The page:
Editorial: Fire department annexation not clear cut

Published Mar 9, 2013 at 04:00AM

We don’t know when Bend city councilors will decide whether or not to annex the city’s fire department to the rural fire protection district that surrounds the city. We do know that there is a clear downside to breaking the fire department away from direct city control.

City public safety services, including those supplied by the fire department, are paid for largely out of the city’s general fund. In Bend, the general fund pays for a few broad categories of services, including police and fire, which account for $54.5 million of the $68 million in the fund.

That leaves little room for growth in the fire department without added income. And that, of course, is what the annexation idea is all about. It’s a choice, that was used a couple of years ago in Redmond, when that city’s fire department outstripped the city’s ability to pay for it.

Yet annexation comes at a price.

If city officials do agree to annexation, they must persuade voters to go along with the idea. In Redmond, that was accomplished by reducing city taxes by the amount they would have increased in the new, larger district. While Redmond officials wisely amended their charter to make raising taxes again difficult, it is not impossible.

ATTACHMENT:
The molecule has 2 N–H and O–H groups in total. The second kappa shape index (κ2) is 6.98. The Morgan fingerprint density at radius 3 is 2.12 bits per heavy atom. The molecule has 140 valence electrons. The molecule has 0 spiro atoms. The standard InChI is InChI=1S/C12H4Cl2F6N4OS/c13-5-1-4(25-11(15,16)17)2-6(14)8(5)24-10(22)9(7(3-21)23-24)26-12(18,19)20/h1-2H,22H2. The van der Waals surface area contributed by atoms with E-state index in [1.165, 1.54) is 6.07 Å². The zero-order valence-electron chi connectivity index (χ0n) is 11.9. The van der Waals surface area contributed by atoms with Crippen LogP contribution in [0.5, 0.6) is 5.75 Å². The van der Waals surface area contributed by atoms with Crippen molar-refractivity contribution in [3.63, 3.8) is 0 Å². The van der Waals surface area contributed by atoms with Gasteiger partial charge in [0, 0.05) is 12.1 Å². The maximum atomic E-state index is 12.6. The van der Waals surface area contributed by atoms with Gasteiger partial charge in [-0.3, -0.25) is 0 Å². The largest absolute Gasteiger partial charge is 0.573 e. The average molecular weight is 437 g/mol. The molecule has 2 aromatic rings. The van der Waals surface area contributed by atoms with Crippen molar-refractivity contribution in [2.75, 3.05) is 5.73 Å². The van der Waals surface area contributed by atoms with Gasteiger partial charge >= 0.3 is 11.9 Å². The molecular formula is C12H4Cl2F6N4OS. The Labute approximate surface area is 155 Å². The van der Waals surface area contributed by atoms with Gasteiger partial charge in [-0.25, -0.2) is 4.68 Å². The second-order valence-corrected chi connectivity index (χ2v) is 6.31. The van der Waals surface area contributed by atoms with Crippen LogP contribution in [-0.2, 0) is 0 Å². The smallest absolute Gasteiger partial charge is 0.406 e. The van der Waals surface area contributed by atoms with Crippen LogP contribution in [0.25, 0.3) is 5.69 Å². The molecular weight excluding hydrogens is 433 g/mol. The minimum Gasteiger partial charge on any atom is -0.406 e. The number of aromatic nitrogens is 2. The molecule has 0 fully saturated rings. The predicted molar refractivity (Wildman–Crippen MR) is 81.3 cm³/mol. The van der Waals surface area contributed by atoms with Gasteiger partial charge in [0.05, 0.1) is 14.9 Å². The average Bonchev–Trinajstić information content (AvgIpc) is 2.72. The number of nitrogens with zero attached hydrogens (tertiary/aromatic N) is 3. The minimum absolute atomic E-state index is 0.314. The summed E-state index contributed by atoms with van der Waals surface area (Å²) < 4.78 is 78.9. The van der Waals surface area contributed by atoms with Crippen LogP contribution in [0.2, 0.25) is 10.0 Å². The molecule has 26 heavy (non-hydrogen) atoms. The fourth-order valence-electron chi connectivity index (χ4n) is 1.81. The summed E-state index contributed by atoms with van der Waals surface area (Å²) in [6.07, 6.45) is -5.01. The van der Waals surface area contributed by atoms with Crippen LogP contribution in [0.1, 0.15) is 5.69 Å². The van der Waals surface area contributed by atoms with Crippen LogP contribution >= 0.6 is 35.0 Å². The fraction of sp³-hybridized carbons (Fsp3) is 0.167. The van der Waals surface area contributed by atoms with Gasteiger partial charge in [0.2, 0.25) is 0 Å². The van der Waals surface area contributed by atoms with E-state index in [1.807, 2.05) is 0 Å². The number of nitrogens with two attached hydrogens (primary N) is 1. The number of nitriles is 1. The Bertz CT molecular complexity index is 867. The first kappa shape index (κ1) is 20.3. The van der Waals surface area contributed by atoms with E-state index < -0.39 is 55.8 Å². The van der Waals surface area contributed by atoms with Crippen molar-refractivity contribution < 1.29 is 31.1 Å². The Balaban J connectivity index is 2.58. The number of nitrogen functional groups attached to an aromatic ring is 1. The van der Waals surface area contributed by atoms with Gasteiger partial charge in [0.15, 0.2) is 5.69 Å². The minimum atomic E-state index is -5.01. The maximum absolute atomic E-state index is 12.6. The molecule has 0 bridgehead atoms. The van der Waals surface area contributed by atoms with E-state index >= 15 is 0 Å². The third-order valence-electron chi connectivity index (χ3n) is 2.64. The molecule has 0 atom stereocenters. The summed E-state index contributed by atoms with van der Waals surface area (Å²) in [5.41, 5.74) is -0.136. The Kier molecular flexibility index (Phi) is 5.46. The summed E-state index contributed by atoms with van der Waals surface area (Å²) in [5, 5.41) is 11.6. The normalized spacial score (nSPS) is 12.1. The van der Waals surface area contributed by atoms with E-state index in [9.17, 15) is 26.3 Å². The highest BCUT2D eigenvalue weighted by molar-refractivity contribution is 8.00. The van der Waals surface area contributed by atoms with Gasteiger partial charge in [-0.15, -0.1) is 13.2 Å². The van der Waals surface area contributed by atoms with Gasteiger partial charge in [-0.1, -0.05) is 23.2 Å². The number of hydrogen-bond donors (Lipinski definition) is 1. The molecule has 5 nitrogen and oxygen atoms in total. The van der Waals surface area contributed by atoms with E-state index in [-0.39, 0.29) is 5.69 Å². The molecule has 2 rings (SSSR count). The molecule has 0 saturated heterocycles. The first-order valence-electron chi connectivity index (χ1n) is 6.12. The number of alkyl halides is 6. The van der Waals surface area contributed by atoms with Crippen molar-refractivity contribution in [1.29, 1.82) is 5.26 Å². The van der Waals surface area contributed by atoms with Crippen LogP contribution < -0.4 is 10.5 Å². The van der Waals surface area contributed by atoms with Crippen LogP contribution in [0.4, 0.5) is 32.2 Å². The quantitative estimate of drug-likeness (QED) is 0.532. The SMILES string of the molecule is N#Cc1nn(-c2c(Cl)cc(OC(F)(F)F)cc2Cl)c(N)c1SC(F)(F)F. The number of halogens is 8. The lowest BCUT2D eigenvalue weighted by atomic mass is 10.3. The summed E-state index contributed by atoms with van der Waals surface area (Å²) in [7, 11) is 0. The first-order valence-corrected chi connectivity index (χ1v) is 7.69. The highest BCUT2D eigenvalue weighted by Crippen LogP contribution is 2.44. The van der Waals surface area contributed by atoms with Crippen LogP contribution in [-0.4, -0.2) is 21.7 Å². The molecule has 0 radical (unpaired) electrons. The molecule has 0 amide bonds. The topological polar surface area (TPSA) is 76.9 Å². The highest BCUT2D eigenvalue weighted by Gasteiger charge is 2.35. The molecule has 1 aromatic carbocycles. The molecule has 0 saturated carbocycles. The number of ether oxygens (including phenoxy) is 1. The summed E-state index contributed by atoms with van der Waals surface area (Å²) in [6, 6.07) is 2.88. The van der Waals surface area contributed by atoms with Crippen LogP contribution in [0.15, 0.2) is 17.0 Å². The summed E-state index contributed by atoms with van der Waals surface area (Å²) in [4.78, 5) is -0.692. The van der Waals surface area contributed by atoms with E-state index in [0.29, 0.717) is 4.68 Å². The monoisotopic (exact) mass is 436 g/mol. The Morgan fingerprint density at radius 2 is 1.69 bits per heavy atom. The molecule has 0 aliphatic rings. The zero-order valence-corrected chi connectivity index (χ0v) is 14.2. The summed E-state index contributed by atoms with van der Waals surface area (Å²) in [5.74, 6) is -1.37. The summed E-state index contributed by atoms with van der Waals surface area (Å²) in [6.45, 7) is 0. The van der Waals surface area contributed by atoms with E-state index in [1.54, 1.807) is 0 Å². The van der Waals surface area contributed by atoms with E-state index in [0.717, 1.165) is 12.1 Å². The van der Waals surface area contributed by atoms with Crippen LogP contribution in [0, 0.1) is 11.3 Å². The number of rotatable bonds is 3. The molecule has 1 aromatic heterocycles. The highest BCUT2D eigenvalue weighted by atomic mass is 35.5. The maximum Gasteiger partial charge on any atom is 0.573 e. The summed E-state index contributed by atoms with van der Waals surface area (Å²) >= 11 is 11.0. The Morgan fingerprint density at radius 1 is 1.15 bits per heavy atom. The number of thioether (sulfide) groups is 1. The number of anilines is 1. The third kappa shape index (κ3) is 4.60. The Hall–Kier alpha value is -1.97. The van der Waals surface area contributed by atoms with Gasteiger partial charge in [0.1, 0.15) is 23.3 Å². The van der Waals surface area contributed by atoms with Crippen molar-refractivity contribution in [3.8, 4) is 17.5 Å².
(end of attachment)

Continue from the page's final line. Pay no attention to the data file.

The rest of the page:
More important, annexation takes the fire department out of the competition for general fund dollars. No longer would the city’s budget committee and city council have to weigh the needs of the department against other priorities. If you’re the fire chief or the city manager, that no doubt can be a good thing.

It isn’t, however. Competition forces the fire department, the police department and other general fund recipients to run as efficiently as they can, for one thing. Competition requires the city to decide what is most important, what is less so and what might not be needed at all, where the general fund is concerned. That, too, is important.

We don’t believe those are things that should be given up lightly. The city should explore all its options, including a local option levy to finance part of public safety, before it decides to cut the fire department loose.